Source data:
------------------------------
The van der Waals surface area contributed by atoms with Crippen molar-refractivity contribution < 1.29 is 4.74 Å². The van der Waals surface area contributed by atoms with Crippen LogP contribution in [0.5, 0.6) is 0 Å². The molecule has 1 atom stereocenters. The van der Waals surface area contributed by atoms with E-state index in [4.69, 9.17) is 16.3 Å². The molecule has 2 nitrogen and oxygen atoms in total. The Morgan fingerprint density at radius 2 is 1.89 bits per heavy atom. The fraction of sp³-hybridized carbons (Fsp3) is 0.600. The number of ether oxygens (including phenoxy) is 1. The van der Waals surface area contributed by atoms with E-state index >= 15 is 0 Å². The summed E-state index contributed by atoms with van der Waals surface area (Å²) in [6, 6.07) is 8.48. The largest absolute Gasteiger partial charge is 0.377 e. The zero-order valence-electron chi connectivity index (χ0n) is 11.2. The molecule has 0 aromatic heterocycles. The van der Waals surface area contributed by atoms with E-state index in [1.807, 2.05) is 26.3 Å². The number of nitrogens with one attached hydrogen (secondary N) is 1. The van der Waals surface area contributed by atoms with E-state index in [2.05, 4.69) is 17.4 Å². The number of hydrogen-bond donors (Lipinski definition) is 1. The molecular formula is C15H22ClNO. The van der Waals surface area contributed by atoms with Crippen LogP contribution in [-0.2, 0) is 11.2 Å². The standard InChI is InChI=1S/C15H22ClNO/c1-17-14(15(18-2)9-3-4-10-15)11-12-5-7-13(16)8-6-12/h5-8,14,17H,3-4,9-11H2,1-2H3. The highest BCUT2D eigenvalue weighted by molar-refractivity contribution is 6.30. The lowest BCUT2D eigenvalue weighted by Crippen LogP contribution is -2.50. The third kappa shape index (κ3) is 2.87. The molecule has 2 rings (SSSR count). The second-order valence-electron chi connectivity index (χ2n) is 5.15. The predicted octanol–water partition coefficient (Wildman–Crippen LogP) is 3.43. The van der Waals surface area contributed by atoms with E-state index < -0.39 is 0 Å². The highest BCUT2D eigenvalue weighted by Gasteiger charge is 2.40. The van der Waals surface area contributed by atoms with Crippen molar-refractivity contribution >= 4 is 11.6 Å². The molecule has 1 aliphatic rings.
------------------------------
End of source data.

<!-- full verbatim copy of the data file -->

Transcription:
The van der Waals surface area contributed by atoms with Crippen molar-refractivity contribution < 1.29 is 4.74 Å². The van der Waals surface area contributed by atoms with Crippen LogP contribution in [0.5, 0.6) is 0 Å². The molecule has 1 atom stereocenters. The van der Waals surface area contributed by atoms with E-state index in [4.69, 9.17) is 16.3 Å². The molecule has 2 nitrogen and oxygen atoms in total. The Morgan fingerprint density at radius 2 is 1.89 bits per heavy atom. The fraction of sp³-hybridized carbons (Fsp3) is 0.600. The number of ether oxygens (including phenoxy) is 1. The van der Waals surface area contributed by atoms with E-state index >= 15 is 0 Å². The summed E-state index contributed by atoms with van der Waals surface area (Å²) in [6, 6.07) is 8.48. The largest absolute Gasteiger partial charge is 0.377 e. The zero-order valence-electron chi connectivity index (χ0n) is 11.2. The molecule has 0 aromatic heterocycles. The van der Waals surface area contributed by atoms with E-state index in [1.807, 2.05) is 26.3 Å². The number of nitrogens with one attached hydrogen (secondary N) is 1. The van der Waals surface area contributed by atoms with E-state index in [2.05, 4.69) is 17.4 Å². The number of hydrogen-bond donors (Lipinski definition) is 1. The molecular formula is C15H22ClNO. The van der Waals surface area contributed by atoms with Crippen LogP contribution in [-0.2, 0) is 11.2 Å². The standard InChI is InChI=1S/C15H22ClNO/c1-17-14(15(18-2)9-3-4-10-15)11-12-5-7-13(16)8-6-12/h5-8,14,17H,3-4,9-11H2,1-2H3. The highest BCUT2D eigenvalue weighted by molar-refractivity contribution is 6.30. The lowest BCUT2D eigenvalue weighted by Crippen LogP contribution is -2.50. The third kappa shape index (κ3) is 2.87. The molecule has 2 rings (SSSR count). The second-order valence-electron chi connectivity index (χ2n) is 5.15. The predicted octanol–water partition coefficient (Wildman–Crippen LogP) is 3.43. The van der Waals surface area contributed by atoms with E-state index < -0.39 is 0 Å². The highest BCUT2D eigenvalue weighted by Gasteiger charge is 2.40. The van der Waals surface area contributed by atoms with Crippen molar-refractivity contribution >= 4 is 11.6 Å². The molecule has 1 aliphatic rings.